The nation’s high court will hear arguments in less than two months on the legality of the state’s 30 legislative districts, setting the stage for a ruling that could realign political lines for the 2016 election. Attorney Mark Hearne, representing Republicans challenging the current districts, said Monday the Dec. 8 hearing could portend a quick ruling by the Supreme Court. And he said if the justices side with him — and against the Independent Redistricting Commission — there is probably no excuse to keep the current lines in place for the next election. Mary O’Grady, who represents the commission, said she’s not sure the case can move that quickly. But if the case goes against the commission, it could send shock waves through the system, whether next year or in 2018.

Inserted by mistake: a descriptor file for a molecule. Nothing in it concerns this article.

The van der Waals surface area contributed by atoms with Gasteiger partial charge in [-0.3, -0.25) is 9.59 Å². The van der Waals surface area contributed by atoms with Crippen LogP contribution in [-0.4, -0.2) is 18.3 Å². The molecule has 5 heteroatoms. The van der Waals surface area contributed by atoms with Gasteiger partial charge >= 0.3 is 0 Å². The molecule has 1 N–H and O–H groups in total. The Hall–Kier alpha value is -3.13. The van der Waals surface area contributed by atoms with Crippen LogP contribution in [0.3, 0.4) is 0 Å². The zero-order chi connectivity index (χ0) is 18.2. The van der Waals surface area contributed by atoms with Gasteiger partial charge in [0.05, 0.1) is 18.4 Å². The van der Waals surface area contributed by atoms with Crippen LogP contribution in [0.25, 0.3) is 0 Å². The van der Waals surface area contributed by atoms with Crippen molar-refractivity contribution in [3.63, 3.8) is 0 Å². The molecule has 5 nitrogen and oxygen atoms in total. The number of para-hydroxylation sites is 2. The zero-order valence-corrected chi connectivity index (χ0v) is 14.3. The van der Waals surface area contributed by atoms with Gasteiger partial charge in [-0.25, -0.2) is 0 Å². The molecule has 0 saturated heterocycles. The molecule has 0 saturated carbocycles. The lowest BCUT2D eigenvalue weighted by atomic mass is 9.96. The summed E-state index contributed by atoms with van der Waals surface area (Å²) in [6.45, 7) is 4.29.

Hearne contends the commission created districts that do not have equal population, which he said is a violation of constitutional “one man, one vote” requirements. If the court agrees, Hearne said it would mean the commission has to go back and try again, this time making the numbers come out even.
That, however, would be no small feat: Hearne said 2 million people — close to a third of the state’s population — would have to be moved to different districts to meet equal-population requirements.
Full Article: Arizona redistricting to get Supreme Court hearing.